• The others - (no, this is not the movie. I have not come up with a name for this group yet. At the moment it gathers staff who do not belong to any of the three groups above.) Within this group there are people whose work is perhaps tangential to research activities. So for example the Information-Press Office who publish news about research projects or new discoveries among other University activities. Or project teams working on other information systems initiatives which may have an overlap with BRII.
These groups' perspectives on research management data in general and research activity data in particular vary and I could classify them in many ways. The following is just an exercise at trying to organise all their views.

The first thing that comes to my mind when I think of the data I have collected is that there are broad and narrow perspectives. They depend on where the staff are standing in relation to the actual research activities.

Broad perspectives come from staff whose jobs involve overseeing more than one set of research activities, so research activities within a department or group or perhaps the whole University. These staff are or would like to be standing high above so they can see everything that is going on, but at a distance. They would like to have an idea of what is there, overall topics of research, some highlights and statistics. Their interests are not limited to one discipline. Quite the opposite. The purpose of standing above is to be able to find links between different areas, to identify similarities, patterns and trends. This could lead them to identify potential collaborations, research gaps, strengths and weaknesses. A good example of someone having a broad perspective is Dr Heather Bell director of Oxford's International Strategy. She told me her work involves gathering information about research activities from around the University. The aim is to improve the visibility of Oxford including its research. So for example if the Chinese Ambassador is visiting the University, she would prepare a brochure with all information related to research about China, collaborations with Chinese scholars and institutions, etc. She said she is not interested in specific details and perfect accuracy but on information that provides an idea of what is going on in the University.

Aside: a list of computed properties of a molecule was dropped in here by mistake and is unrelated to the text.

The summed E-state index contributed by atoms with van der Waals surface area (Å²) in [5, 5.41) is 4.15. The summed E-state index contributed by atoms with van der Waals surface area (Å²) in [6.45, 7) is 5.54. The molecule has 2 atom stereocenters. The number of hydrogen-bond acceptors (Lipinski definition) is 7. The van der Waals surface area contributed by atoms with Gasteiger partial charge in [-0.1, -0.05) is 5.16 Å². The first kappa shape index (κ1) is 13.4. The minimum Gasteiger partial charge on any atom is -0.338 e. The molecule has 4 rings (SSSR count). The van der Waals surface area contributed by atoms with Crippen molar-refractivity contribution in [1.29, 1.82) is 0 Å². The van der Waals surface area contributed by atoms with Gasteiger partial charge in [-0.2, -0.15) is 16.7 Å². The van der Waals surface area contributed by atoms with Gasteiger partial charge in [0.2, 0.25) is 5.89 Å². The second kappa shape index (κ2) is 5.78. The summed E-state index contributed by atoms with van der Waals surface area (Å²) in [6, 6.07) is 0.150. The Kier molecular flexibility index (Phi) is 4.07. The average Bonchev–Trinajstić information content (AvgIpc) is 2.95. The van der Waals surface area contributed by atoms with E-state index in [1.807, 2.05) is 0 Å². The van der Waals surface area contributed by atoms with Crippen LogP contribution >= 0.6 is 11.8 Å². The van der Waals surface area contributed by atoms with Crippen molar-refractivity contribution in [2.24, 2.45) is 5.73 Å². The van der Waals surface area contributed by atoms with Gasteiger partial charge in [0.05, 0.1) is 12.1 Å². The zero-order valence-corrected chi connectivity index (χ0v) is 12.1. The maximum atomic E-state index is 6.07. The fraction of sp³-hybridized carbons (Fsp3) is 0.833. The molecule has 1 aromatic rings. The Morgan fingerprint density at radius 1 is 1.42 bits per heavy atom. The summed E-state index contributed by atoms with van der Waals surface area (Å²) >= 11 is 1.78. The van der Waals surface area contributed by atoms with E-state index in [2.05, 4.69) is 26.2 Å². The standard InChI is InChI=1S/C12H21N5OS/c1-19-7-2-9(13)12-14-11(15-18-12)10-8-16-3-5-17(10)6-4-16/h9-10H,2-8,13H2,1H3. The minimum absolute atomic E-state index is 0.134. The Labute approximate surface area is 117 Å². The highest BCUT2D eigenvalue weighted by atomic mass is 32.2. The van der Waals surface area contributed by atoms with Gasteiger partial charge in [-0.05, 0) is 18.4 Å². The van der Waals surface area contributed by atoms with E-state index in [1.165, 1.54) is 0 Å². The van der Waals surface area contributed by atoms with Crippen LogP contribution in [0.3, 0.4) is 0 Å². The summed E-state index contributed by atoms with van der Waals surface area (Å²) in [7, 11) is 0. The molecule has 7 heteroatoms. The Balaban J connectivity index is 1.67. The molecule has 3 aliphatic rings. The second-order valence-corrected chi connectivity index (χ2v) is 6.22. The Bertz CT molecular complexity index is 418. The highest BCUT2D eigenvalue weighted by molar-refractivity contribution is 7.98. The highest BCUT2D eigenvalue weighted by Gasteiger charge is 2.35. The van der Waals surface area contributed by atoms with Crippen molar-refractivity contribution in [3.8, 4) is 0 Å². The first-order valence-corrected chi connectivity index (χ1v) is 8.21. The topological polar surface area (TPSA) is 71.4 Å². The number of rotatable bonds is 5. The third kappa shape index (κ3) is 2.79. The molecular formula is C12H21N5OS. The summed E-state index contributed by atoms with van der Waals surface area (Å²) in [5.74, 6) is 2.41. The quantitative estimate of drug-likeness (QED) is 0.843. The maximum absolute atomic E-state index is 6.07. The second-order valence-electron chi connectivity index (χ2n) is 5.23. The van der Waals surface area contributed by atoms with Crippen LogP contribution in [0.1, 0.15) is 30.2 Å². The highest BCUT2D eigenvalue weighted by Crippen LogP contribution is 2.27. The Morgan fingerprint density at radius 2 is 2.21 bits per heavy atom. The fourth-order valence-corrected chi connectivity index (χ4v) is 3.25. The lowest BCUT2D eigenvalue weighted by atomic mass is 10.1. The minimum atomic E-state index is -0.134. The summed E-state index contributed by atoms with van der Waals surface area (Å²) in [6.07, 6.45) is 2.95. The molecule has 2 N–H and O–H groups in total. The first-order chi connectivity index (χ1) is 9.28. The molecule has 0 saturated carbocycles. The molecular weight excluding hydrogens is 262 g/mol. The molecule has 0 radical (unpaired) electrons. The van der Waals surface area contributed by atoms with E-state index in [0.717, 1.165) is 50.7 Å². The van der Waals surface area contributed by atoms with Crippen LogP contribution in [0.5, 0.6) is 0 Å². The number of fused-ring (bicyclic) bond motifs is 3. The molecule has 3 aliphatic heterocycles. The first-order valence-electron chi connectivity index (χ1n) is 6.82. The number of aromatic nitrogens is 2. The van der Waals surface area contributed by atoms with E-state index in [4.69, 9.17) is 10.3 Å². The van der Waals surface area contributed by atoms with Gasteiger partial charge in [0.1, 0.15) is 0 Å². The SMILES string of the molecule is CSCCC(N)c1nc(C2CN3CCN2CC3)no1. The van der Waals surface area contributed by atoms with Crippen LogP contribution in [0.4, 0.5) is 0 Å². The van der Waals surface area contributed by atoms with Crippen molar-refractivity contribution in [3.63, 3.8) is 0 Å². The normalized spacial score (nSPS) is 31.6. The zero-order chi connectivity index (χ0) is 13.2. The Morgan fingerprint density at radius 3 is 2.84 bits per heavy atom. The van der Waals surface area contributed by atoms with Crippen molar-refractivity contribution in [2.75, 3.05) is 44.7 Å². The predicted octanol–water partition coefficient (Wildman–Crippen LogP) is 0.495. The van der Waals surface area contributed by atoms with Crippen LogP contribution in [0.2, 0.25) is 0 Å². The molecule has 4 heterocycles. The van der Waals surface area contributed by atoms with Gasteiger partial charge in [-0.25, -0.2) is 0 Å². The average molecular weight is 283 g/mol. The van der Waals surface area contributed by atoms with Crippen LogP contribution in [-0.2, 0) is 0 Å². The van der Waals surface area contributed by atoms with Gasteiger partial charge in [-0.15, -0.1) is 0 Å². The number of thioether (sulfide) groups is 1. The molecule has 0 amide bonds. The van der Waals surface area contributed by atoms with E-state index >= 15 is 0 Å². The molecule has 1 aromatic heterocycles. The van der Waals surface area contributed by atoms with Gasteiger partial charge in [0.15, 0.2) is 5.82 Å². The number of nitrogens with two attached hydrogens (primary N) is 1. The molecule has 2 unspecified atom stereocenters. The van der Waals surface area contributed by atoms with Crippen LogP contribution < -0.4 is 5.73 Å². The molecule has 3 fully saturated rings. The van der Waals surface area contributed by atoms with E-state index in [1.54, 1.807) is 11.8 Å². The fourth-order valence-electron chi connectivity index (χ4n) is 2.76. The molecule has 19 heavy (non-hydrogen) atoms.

Another person I met whose work involves overseeing a large number of research activities is Dr Liesl Osman. She is a grant advisor at NDM. She told me that one of her responsibilities was the identification of weak areas of research like the ones for which the department does not get much funding, research gaps where there is little interest or skills in their staff and the matching of the department's research strategy with their PIs interests. In some cases Liesl generates statistics that can help her with identifying the above. NDM currently have more than 1000 research projects running. I guess they also have archives with information about many more thousands of projects that have finished. All that information is useful for Liesl to learn from past experiences and to identify better ways of dealing with new grant applications.

Narrow perspectives come mainly from academic staff who are directly involved in one or more research activities and who are interested mainly in one research field or discipline. Staff belonging to this category usually have an established network of contacts and a preferred means to obtaining information about research in their areas. These means are usually publications or databases. In general I have seen little interest in being able to access information from other disciplines. Information from other areas that would be relevant for them would also appear in academic publications. Academic publications are trusted and valid sources of information for academics. If someone has written about a link between physiology and parallel programming then that is something that has been proved (as it has been peer reviewed) and worth following. However I think that academics would welcome any tool that would help them to identify publications and their writers in less time. They will definitely put that information under scrutiny and therefore would need as much detail and context as possible. This is information that perhaps needs to be very specialised to every field of expertise and will need to connect to other sources which are related to that subject or to that research activity. The more information about specific activities we can provide the closer and more involved they would be/feel. Being closer to information about specific research activities would help staff to indentify experts, and networks of researchers in their fields. Also to know about the details of individual efforts. The purpose would be to aid individuals in their research careers.